"Roly-poly" is how George T. Sakato described his teenage self. To hear him tell it, he was almost a parody of a heroic figure — small, round and none too fit.
He was slimmer by the time he joined the Army but still so short that he had to march double-time to keep up.
He had brio. He was funny — he got in trouble for jokes he cracked at his superiors' expense — and he had volunteered for service during one of the bloodiest periods of World War ll. But he was too puny even to carry his own gear. When they marched uphill, buddies carried his pack for him. Even so "I'm always the last one up that hill," he said.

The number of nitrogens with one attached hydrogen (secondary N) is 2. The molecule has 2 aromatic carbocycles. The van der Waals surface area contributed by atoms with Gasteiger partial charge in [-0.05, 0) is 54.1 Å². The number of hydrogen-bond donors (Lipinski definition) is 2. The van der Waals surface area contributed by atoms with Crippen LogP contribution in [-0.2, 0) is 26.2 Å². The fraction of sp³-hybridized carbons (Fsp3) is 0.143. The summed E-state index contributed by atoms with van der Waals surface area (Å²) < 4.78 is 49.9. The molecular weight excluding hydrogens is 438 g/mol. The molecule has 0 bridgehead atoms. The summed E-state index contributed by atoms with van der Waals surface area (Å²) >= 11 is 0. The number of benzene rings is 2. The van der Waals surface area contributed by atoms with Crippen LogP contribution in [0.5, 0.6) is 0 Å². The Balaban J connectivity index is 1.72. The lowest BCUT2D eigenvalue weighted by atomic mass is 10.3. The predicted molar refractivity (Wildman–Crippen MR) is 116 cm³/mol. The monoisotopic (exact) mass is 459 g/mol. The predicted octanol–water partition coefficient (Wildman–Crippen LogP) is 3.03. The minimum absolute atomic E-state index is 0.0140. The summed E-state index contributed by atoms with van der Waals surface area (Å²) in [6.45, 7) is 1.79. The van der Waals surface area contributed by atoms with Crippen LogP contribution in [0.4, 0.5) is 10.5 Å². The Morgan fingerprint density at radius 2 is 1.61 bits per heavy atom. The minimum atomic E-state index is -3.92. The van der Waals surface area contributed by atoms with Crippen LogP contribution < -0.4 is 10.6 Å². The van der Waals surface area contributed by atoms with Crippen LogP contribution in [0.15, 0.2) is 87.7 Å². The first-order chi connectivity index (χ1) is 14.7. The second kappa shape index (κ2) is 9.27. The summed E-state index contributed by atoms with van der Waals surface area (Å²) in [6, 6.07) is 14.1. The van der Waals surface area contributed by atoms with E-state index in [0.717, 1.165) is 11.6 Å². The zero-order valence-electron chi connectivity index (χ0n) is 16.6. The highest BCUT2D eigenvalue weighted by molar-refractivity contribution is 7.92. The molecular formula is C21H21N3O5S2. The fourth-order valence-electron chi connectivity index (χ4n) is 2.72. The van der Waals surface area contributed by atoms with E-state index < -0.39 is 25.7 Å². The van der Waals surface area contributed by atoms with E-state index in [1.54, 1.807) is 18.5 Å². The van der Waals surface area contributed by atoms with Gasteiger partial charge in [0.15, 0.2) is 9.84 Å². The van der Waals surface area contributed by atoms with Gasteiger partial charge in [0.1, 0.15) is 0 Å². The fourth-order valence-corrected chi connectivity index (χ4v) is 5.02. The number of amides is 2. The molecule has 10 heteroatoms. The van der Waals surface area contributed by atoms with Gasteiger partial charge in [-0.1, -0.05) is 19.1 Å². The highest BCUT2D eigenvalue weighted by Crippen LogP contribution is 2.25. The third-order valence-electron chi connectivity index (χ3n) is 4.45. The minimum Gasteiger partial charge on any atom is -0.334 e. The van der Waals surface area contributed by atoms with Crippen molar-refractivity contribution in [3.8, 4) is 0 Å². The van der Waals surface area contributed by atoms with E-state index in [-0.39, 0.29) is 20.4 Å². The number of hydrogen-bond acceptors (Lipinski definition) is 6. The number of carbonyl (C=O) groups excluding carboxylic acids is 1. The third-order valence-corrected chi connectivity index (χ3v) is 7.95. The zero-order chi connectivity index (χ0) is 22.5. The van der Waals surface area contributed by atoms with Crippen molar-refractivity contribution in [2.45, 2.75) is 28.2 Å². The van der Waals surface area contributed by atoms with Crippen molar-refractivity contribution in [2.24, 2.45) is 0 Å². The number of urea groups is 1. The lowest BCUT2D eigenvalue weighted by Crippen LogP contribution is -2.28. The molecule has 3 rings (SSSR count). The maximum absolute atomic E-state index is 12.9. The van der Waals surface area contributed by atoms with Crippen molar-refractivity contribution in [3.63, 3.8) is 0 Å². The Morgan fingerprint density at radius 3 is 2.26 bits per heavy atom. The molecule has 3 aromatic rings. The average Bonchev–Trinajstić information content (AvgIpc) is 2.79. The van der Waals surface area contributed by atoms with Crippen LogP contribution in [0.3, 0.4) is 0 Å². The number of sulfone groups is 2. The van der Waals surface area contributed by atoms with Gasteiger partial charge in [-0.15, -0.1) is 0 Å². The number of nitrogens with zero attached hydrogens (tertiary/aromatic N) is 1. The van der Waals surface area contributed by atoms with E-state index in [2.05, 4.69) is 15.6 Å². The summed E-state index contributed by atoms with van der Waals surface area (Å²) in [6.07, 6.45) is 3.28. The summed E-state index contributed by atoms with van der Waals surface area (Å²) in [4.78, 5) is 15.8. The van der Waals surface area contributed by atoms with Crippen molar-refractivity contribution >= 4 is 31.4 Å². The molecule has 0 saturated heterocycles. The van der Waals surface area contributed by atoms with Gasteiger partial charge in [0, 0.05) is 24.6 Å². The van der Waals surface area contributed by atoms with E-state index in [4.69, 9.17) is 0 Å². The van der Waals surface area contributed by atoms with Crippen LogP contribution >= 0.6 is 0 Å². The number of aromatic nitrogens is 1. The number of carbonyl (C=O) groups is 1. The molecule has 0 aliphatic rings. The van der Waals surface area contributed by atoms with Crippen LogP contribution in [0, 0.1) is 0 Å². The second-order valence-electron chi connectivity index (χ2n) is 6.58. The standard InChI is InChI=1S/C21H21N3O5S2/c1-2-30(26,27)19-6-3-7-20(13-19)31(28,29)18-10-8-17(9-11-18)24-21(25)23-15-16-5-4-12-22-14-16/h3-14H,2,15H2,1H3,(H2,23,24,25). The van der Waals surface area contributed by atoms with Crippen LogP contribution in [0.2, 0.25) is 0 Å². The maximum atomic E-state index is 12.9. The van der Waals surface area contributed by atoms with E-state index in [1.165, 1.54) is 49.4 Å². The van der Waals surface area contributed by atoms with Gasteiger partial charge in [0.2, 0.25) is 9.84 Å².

Six decades later, Sakato still...